Van Halen’s campy song “Hot for Teacher” seems like every young teen’s fantasy dream. A hot teacher, an easy A…and thanks to social media making it easier to foster those relationships that are taboo, many school districts are left embarrassed, scrambling to recover from a scandalous and damaging inappropriate relationship between a teacher and his or her student. Districts are also being forced to quickly write policy and spend extra time and money on monitoring internet usage. While this is not a new issue, the advent of social media makes this troublesome for our society in many ways. Social media also makes teachers feel they have the right to vent about their students, their principal, their job – all accounts of professionalism fly out the window from one drunken tweet, Facebook post, or Snapchat story. Social media can blur many lines in education and social responsibilities. The use of social media can be incredibly helpful in a classroom, but knowing when not to cross that line is proving difficult for those who cannot maintain professionalism, or it is making it easier for those in education who have nefarious intentions with their students.
A new law in Missouri is taking effect in order to prevent teachers from having private conversations between teachers and students on social media apps like Facebook. Many teachers are not happy about this law limiting their communications with their students, especially because social media assists teachers in classrooms. The ACLU states that this is
Social media deserves its place in the classroom. It is the newest way to capture the attention of students and hopefully get those assignments turned in. While teachers can share their work, they can also overshare, causing a blurred line between when the teacher/student relationship.
Social media can be an effective tool in the classroom, plus teachers have an opportunity for teachers to foster positive career choices for students through the use of the internet.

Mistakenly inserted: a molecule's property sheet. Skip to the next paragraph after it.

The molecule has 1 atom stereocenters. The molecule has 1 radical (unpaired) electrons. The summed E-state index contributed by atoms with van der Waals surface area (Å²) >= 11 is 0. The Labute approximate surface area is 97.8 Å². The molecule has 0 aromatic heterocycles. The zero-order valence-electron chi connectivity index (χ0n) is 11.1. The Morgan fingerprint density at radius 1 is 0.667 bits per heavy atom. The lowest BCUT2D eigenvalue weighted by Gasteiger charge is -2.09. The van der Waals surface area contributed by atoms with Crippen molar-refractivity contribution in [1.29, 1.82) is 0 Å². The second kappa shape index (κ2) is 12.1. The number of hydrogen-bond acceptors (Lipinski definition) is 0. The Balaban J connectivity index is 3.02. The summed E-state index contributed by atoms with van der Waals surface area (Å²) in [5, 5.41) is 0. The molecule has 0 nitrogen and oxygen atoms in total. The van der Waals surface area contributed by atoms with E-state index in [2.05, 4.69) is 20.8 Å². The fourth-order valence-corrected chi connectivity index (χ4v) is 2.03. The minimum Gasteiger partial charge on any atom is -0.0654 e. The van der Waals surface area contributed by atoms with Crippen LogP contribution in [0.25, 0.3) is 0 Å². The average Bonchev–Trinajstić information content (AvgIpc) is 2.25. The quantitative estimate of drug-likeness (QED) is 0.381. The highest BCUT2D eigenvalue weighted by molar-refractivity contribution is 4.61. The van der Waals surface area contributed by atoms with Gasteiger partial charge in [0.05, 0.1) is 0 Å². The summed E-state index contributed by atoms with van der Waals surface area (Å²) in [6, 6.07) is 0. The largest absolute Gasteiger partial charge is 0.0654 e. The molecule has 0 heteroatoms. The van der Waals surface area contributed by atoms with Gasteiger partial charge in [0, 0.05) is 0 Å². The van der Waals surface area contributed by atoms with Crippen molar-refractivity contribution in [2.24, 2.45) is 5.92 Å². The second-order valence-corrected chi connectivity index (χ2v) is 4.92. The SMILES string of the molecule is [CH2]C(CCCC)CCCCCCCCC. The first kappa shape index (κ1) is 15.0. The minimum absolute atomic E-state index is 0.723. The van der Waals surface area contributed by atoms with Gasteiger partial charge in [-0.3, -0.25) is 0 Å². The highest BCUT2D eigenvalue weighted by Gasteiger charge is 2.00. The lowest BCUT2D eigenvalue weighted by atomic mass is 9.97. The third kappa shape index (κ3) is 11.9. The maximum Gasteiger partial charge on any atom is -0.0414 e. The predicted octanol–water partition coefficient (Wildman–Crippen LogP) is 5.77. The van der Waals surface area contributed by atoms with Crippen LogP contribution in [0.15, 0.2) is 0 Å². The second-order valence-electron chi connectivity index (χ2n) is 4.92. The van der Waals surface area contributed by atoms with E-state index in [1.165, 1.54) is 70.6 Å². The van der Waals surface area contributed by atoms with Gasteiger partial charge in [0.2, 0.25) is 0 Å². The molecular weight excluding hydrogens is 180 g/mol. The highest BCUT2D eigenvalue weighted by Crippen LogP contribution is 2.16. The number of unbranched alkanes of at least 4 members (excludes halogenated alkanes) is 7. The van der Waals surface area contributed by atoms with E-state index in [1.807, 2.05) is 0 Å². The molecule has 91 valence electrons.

Quick friendships with parents on social media can lead to more risks than rewards for teachers. Boundaries are crossed and one word can change the role a parent plays for a teacher in assisting with their child's education and vice versa.
A principal is using social media as a way to monitor what happens to her students following the death of one of her students who was murdered by men she met on the internet.
How responsible are schools for students who post after school? Especially if the post fall out continues to the school campus the next morning? Teens use social media flagrantly, so what can schools do about it to protect their students and themselves from possible legal action?
Being responsible on all social media is important for teachers. Tips and tidbits are provided to remind teachers how to carry out your social media activity in work and personal life.
Think before you tweet or twerk. Teachers who post to social media must remember they are in the public eye, serving as a public official. Everything you do can and will be used against you.
There are many opportunities, as well as challenges for those who use social media in the classroom, whether in elementary or in higher education. Statistics and scientific studies show the effectiveness of social media in the classroom.
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